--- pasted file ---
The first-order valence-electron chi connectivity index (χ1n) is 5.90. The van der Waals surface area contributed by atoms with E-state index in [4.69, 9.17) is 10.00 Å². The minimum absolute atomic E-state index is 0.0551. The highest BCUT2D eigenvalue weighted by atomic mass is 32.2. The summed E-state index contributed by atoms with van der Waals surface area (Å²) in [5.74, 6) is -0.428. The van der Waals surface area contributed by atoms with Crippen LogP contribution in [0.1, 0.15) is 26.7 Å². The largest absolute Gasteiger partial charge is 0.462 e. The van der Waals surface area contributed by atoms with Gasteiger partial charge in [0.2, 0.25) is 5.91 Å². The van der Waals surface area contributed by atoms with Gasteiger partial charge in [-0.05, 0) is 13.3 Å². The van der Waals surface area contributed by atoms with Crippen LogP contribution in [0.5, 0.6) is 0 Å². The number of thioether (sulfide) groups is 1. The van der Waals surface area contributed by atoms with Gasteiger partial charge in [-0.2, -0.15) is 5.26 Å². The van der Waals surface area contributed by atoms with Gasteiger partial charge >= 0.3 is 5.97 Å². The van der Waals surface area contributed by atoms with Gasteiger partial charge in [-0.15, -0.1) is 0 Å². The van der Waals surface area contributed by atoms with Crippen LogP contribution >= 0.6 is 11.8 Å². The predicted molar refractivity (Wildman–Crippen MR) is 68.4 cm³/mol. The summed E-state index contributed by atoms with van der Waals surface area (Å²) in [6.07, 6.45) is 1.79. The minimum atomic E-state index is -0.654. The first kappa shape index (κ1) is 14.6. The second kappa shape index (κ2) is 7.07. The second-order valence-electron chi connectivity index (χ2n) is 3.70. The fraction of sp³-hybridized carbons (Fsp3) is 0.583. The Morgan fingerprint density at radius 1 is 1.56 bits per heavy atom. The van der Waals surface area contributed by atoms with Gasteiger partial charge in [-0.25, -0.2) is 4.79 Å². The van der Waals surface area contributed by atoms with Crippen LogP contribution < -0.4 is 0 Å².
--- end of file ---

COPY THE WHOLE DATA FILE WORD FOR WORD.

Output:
The first-order valence-electron chi connectivity index (χ1n) is 5.90. The van der Waals surface area contributed by atoms with E-state index in [4.69, 9.17) is 10.00 Å². The minimum absolute atomic E-state index is 0.0551. The highest BCUT2D eigenvalue weighted by atomic mass is 32.2. The summed E-state index contributed by atoms with van der Waals surface area (Å²) in [5.74, 6) is -0.428. The van der Waals surface area contributed by atoms with Crippen LogP contribution in [0.1, 0.15) is 26.7 Å². The largest absolute Gasteiger partial charge is 0.462 e. The van der Waals surface area contributed by atoms with Gasteiger partial charge in [0.2, 0.25) is 5.91 Å². The van der Waals surface area contributed by atoms with Gasteiger partial charge in [-0.05, 0) is 13.3 Å². The van der Waals surface area contributed by atoms with Crippen LogP contribution in [0.5, 0.6) is 0 Å². The number of thioether (sulfide) groups is 1. The van der Waals surface area contributed by atoms with Gasteiger partial charge in [-0.2, -0.15) is 5.26 Å². The van der Waals surface area contributed by atoms with Gasteiger partial charge >= 0.3 is 5.97 Å². The van der Waals surface area contributed by atoms with Gasteiger partial charge in [-0.15, -0.1) is 0 Å². The van der Waals surface area contributed by atoms with Crippen LogP contribution >= 0.6 is 11.8 Å². The predicted molar refractivity (Wildman–Crippen MR) is 68.4 cm³/mol. The summed E-state index contributed by atoms with van der Waals surface area (Å²) in [6.07, 6.45) is 1.79. The minimum atomic E-state index is -0.654. The first kappa shape index (κ1) is 14.6. The second kappa shape index (κ2) is 7.07. The second-order valence-electron chi connectivity index (χ2n) is 3.70. The fraction of sp³-hybridized carbons (Fsp3) is 0.583. The Morgan fingerprint density at radius 1 is 1.56 bits per heavy atom. The van der Waals surface area contributed by atoms with Gasteiger partial charge in [-0.25, -0.2) is 4.79 Å². The van der Waals surface area contributed by atoms with Crippen LogP contribution < -0.4 is 0 Å².